I’ve never seen a press preview like the one I attended today. The Whitney was unveiling its Jeff Koons retrospective. When I arrived, safely 10 minutes or so after the doors opened, the line of press people extended around the corner. Inside was packed too. Some of us went straight to the galleries; then there was a program.
After Whitney director Adam Weinberg spoke, Donna DeSalvo, the chief curator and deputy director for programs, and exhibition curator Scott Rothkopf took center stage too — and then, when it was time for Koons to speak, all the TV cameras (many) went up and so did most of the cell phone cameras in the room.
Koons didn’t say much worth noting, IMHO, except perhaps that he was now focused on the future and had three decades left to continue his work. (Koons is 59.) He added that he hoped people would “find meaning” in his work.
Weinberg said the Whitney had “spared no expense to match his vision,” referring to Koons and the exhibition. Weinberg explained that visitors can walk chronologically through the show (bottom floor to top) and noted that “contradiction is an essential element of his work.” DeSalvo noted Koons’s foresight and said that “in many cases, Jeff has had to wait for technology to catch up with his vision.” (For example, getting those basketballs to be suspended in a vitrine required the help of a Nobel prize winner.)
The exhibition spans the time frame of “35 years ago” to “literally works finished last week,” DeSalvo said.
Let me stipulate: I am a skeptic when it comes to Koons. I refer you to the recent New York magazine piece by Carl Swanson, which is well worth a read and which said, among other things:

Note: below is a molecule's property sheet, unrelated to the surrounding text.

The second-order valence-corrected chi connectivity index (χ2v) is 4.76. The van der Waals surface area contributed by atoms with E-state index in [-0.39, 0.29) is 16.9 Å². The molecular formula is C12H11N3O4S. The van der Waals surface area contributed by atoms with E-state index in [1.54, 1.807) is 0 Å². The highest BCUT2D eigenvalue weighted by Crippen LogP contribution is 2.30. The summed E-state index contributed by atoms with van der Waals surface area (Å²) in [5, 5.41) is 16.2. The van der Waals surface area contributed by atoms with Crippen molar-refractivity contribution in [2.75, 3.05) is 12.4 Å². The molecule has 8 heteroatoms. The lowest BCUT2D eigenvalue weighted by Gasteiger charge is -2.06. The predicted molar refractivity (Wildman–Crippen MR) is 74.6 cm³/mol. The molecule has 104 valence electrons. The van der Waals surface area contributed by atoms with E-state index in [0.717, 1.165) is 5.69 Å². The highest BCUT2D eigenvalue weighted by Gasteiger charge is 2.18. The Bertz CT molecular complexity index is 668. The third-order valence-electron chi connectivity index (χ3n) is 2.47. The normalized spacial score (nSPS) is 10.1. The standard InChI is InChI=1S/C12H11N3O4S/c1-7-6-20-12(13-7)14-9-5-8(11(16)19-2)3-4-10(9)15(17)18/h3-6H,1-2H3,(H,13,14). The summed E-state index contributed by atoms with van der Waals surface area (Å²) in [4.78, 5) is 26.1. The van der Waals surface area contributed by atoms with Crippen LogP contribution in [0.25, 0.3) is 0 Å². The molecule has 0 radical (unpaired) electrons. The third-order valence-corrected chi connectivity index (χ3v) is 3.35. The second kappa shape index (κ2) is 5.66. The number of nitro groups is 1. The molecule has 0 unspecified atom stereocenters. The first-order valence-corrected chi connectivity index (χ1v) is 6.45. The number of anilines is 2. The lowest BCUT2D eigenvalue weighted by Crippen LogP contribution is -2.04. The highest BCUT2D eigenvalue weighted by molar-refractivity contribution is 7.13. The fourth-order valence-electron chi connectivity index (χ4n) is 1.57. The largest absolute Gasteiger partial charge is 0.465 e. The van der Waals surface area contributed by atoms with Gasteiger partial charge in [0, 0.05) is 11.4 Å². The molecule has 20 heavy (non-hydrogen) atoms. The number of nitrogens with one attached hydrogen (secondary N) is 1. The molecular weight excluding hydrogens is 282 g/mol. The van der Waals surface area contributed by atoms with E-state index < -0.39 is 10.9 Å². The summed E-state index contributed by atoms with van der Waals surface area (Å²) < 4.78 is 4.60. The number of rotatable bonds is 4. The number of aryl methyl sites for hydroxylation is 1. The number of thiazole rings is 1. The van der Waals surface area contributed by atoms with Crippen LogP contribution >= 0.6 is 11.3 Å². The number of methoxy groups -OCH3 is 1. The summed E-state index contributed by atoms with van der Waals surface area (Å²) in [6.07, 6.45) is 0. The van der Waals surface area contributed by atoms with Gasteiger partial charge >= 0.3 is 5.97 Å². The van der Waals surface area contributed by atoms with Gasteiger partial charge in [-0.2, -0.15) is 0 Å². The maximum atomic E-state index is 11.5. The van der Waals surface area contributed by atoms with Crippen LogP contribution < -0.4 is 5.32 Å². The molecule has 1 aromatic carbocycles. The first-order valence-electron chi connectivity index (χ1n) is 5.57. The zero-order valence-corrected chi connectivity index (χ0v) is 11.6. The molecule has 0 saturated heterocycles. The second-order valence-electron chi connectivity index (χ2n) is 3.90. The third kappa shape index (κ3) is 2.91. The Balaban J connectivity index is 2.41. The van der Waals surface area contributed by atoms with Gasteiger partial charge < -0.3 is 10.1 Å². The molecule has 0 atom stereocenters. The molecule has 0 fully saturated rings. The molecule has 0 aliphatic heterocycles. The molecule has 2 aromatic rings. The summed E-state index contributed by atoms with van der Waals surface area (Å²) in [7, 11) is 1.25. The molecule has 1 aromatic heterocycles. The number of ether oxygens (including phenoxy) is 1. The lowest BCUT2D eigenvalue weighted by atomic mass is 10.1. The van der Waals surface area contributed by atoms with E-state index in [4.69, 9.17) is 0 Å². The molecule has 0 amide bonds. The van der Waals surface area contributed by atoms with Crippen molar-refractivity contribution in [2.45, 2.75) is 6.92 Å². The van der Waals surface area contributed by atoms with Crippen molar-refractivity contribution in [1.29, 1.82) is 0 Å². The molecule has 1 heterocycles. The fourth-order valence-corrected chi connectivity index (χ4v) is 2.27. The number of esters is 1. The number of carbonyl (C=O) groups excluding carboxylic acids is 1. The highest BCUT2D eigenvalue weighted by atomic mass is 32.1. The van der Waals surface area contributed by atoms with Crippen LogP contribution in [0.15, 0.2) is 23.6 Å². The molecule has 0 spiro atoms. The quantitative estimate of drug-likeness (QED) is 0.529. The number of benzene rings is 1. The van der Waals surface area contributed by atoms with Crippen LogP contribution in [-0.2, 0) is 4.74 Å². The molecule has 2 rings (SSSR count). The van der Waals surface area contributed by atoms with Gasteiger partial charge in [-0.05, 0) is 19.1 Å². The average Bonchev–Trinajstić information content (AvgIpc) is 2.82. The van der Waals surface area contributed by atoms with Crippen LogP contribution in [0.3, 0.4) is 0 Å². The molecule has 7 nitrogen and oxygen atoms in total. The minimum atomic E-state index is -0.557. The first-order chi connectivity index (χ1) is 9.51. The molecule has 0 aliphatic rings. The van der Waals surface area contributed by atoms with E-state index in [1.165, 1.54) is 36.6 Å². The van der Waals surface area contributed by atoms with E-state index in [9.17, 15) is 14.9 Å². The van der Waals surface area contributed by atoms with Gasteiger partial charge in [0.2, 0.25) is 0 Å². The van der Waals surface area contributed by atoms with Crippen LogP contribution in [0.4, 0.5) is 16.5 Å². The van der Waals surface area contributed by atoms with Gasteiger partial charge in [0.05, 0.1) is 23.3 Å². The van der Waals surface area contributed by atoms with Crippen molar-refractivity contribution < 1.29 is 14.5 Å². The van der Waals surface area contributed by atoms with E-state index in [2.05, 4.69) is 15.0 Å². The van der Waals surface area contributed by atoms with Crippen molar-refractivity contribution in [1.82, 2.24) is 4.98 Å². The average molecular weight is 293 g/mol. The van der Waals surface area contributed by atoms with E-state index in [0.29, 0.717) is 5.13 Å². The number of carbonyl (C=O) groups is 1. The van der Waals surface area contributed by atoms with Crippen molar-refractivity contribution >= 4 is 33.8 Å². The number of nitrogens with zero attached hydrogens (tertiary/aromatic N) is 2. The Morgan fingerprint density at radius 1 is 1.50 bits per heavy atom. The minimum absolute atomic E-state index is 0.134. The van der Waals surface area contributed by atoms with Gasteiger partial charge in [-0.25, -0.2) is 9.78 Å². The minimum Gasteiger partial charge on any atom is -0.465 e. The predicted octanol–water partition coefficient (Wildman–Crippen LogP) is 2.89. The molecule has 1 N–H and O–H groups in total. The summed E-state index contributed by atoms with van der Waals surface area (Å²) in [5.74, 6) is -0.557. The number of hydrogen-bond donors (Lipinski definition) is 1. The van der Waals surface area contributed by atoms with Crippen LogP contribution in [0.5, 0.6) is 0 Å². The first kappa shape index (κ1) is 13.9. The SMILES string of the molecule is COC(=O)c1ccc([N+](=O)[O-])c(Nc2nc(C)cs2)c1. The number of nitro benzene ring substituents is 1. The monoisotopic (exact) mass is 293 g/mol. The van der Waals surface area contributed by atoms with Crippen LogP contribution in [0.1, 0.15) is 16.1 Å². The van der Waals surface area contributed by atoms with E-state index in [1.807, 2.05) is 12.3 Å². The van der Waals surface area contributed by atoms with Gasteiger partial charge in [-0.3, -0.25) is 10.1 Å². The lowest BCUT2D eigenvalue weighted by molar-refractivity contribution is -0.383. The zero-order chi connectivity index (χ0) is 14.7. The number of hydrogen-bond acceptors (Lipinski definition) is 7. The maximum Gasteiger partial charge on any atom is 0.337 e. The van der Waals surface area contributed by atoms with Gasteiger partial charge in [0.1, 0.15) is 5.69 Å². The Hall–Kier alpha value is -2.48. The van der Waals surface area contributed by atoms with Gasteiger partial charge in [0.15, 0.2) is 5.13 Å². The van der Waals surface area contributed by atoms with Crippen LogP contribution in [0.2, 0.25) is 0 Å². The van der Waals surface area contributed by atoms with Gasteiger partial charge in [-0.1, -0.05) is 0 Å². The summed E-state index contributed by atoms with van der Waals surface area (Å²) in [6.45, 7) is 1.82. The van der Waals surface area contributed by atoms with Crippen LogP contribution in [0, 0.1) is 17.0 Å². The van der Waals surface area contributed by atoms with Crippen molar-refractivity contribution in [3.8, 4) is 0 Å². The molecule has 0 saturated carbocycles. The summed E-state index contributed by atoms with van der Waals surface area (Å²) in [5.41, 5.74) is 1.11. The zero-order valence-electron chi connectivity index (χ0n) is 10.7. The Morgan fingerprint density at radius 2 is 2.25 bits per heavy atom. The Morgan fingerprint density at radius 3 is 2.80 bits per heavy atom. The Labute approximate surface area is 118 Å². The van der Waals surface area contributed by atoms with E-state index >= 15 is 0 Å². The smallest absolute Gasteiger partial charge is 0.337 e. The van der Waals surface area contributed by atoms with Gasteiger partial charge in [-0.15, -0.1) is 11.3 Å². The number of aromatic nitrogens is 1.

…Koons is, by the measure of sales of new work, which is the money-mad art world’s only objective measure, the most successful living American artist, but he has never before had a museum retrospective in New York, his home base for 36 years. And it’s clear that, for him, one is not enough. “Even though the Whitney has given me the Breuer building, there still isn’t that much space,” he says, explaining why he’s staging these two simultaneous shows after such a long hiatus. …
…[BUT] What’s new in the Gagosian and Zwirner shows is that he’s trying to place himself in art history—quite literally, by placing art history in his work—dragging classical statues onto the canvas or casting them in plaster. His references this time are Picasso and Praxiteles.
I have seen only the Whitney exhibit, not the two new gallery shows, and the best thing I can say about it is that is is beautifully installed. Kudos to the Whitney on that score. On the other hand, I’m still not convinced of his merit, and I look forward to other peoples’ reviews (I’m not writing one).
For now, I’m going to let readers judge. Whatever your opinion going into this, you should have a look, if you claim to be interested in art. Here are some pictures from the exhibit: